June 16, 2012

I wrote a brief comment (in response to a PBS NewHour segment with Michael Gerson, Mark Shields, and Judy Woodruff) about my recollection of Watergate which I thought I might explain in greater detail here.

I have a strong memory of not being sure I was understanding correctly what I was hearing in the news at the time.  I was a teenager.  I was trying to understand the grown-ups’ world.  I was navigating multiple smaller environments, the culture at home, the culture in another home, the culture in my town, the culture where I went to sleep-away camp, among others.  I was used to trying to keep an open mind about things not making any sense to me from one context to the next; in fact, I used to think about how important the time spent on transportation between my town and visiting friends from camp was, because it allowed me to change to that other worldview less abruptly.  All this meant I was used to feeling like I didn’t quite understand.

Quite simply, my first reaction to hearing about Watergate was to wonder whether those grown-ups were speaking metaphorically or in some kind of code — that would have made more sense to me than taking what was being said literally.  (While this could be seen as a form of denial, I think it was more like incredulity, because as someone trying to understand the grown-up world, I had, I think, less of an emotional stake in its being a particular way.)  I think I tried following the story both ways simultaneously for a while.  As people went to jail, it became pretty clear which version was appropriate, but I’m not sure I ever really got my mind around what those grown-ups did, what the underlying story was, why it had to be reported out through those (melo)dramatic means, why special prosecutors got fired for doing their jobs, etc.  Of course, my coming of age was coinciding with some sort of coming of age of the country.  All things considered, it was confusing for me.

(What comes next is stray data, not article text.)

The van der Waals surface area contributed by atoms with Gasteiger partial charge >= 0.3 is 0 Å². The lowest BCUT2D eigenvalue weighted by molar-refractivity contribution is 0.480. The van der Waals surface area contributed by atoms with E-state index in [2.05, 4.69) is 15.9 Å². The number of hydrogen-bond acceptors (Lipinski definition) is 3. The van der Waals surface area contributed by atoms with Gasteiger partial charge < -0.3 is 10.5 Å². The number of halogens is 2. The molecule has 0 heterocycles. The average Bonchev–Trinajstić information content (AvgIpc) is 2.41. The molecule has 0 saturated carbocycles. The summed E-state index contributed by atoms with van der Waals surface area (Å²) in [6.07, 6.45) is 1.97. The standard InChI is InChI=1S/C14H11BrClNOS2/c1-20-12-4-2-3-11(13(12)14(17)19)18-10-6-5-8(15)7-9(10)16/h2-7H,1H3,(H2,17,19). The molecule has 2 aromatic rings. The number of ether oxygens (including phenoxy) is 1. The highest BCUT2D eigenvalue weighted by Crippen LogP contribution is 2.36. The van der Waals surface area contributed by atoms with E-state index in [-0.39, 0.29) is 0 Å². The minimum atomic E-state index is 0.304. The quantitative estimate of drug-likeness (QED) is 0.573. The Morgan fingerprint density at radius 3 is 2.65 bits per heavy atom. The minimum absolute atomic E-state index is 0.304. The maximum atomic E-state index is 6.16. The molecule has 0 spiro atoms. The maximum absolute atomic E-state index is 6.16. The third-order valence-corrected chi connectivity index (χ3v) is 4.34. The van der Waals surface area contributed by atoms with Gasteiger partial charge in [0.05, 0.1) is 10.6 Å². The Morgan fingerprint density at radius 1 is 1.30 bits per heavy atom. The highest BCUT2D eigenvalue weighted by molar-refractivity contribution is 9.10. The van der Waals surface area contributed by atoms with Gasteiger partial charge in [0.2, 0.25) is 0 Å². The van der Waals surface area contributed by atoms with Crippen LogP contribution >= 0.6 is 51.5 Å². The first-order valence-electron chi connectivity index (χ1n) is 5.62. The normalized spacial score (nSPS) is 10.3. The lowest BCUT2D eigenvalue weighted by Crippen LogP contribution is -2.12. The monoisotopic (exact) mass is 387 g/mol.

I will say I didn’t spend too much time on trying to understand Watergate.  It was like how I tried to figure out what a “troop” was when Walter Cronkite announced the casualties from the Vietnam War, I think it was weekly, when I was even younger; was a troop an individual or a group?  I basically figured in time I would get it and in the meantime if I kept my mind open, I would be ready to use the new understanding to interpret the old information.  The grown-up world was a strange place.


2 Responses to “Watergate”

  1. Richard Says:

    I too thought a troop was a group. It is easier to explain and justify war when one substitutes ”troop” for ”person” or ”collatoral damage” for ”innocent people”

    • Diana Moses Says:

      I get uneasy over the use of the word “products” in financial contexts for kinds of investment or account or loan arrangements — something is going on there, too …

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